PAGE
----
A national anti-abortion-rights group is suing to block an Ohio law barring false speech in political campaigns after the Supreme Court gave a green light to litigation this week.
The Susan B. Anthony (SBA) List, which works to elect candidates who oppose abortion rights, filed for a preliminary injunction against the Ohio statute on Friday.
The organization is seeking to influence the 2014 midterm elections by arguing that Rep. Marcy Kaptur (D-Ohio) allowed taxpayer funding for abortion when she voted for ObamaCare.
The SBA List fears that the Ohio speech law will prevent its efforts from moving forward this year as a result.
"SBA List must be permitted to continue educating voters — both in Ohio as well as in other battleground states," said president Marjorie Dannenfelser, in a statement. "If granted, this injunction will allow us continue our efforts to inform voters without fear of prosecution."
The legal challenge will move forward after the Supreme Court ruled Monday that the SBA List has standing to sue.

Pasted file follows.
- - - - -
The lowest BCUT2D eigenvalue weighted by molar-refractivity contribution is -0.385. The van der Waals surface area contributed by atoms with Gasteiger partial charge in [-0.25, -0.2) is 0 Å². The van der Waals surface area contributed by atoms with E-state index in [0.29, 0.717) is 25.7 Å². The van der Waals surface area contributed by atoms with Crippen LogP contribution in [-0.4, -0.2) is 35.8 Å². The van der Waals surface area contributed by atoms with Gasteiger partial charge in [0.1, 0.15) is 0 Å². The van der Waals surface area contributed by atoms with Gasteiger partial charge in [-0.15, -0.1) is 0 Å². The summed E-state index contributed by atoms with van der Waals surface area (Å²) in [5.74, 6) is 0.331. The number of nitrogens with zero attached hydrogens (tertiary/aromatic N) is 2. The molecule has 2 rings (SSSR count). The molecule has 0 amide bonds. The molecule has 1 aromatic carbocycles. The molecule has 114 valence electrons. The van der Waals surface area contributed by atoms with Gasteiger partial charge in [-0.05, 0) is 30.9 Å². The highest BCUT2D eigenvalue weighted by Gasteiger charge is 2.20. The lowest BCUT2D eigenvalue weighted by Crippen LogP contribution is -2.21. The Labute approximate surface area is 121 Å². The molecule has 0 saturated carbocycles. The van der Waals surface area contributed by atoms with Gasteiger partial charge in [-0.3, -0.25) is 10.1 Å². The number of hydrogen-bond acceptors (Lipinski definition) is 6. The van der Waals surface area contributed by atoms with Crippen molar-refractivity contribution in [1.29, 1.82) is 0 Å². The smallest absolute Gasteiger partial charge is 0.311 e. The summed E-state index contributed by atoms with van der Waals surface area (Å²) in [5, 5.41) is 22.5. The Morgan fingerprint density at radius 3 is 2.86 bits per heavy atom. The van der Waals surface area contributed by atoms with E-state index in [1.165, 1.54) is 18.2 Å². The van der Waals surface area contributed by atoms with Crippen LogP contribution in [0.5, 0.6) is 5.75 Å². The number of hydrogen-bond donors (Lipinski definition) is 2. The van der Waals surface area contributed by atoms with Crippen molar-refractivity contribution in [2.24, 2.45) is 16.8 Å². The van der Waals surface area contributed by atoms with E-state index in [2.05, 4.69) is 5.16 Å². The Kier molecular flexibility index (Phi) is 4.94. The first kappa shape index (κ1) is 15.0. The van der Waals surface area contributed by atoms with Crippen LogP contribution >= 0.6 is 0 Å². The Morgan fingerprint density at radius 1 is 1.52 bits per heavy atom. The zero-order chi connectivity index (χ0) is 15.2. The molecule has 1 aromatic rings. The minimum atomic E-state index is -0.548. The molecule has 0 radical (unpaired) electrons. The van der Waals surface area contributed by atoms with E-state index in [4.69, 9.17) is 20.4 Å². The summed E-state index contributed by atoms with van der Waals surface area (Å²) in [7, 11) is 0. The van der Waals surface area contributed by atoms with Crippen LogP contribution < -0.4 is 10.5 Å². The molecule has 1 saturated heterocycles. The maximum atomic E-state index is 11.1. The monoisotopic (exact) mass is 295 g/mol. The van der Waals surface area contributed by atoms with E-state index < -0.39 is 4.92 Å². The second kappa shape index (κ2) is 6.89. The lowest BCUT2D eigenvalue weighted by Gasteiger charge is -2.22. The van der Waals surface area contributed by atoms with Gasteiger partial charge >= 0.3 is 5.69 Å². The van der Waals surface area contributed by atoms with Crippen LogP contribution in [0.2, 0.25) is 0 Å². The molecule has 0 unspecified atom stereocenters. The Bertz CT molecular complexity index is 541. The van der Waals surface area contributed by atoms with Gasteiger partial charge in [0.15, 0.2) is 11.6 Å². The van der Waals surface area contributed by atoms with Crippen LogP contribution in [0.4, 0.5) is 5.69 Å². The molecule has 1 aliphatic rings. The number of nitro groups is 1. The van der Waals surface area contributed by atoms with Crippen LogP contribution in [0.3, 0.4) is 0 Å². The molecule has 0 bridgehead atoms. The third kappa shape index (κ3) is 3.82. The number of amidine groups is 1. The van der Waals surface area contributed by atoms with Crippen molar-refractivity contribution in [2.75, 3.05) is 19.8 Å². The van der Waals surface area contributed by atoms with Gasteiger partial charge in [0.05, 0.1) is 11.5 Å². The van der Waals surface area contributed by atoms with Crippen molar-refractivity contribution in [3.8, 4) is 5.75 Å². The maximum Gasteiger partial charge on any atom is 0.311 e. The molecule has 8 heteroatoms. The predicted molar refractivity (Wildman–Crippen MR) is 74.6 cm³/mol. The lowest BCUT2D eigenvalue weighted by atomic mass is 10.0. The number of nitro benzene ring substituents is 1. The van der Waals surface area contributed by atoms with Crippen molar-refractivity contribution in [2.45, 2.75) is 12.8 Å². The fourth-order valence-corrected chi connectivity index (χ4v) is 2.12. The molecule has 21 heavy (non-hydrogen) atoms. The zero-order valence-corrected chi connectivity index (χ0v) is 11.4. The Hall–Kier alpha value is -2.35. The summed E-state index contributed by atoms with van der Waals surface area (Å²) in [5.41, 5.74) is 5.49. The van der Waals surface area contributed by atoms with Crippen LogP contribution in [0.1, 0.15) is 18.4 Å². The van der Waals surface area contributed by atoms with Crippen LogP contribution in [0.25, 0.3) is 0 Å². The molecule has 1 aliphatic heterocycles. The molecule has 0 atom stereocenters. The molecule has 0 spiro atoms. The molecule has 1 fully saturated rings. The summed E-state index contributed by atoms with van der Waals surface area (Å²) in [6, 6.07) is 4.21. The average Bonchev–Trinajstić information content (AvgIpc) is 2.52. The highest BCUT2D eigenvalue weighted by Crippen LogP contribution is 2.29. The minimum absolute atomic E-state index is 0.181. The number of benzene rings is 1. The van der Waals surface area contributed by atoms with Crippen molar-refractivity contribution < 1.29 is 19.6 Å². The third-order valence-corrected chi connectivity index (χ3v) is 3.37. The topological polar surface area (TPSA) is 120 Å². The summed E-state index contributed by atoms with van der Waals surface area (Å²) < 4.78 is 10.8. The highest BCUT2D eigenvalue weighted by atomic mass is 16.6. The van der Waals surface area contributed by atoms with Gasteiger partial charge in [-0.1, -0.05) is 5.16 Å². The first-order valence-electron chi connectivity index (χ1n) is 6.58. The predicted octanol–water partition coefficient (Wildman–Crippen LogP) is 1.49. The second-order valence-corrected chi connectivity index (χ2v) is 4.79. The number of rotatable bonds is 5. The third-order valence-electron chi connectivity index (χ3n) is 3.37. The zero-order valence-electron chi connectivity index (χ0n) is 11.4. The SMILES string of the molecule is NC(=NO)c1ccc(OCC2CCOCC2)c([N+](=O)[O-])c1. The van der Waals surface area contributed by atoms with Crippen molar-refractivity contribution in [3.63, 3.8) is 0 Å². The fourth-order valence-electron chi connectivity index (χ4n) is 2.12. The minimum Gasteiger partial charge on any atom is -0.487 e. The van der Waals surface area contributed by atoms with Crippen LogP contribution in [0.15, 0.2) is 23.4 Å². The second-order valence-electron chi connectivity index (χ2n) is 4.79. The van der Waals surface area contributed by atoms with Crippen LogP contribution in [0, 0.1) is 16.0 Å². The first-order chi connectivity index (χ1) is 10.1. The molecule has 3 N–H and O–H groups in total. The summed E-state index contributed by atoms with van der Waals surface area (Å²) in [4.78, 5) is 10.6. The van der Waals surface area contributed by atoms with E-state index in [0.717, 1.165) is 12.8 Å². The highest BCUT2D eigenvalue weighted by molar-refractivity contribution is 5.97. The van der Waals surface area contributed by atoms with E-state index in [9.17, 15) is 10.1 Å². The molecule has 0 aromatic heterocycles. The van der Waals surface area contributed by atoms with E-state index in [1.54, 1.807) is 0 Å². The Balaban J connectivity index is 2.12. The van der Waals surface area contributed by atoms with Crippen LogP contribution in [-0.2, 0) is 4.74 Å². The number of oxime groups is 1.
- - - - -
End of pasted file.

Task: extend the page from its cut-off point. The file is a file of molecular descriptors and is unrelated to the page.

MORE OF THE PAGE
That case arose during the 2010 election cycle after the SBA List sought to accuse former Rep. Steven Driehaus (D-Ohio) of supporting "taxpayer-funded abortion" with his vote for ObamaCare.
In response, Driehaus filed a complaint against the group. While the case never received a ruling from the Ohio Election Commission, it prompted the SBA List to challenge the statute for the first time.
Abortion-rights supporters say that public funding for the procedures is currently prohibited by federal law. They also note that ObamaCare requires insurers to segregate funds for abortion coverage under a special set of rules.
Groups like the SBA List argue that these rules are immaterial and that the Affordable Care Act makes direct appropriations to programs that fund abortion.
Kaptur is considered safe in her Ohio district.
—This post was updated at 4:31 p.m.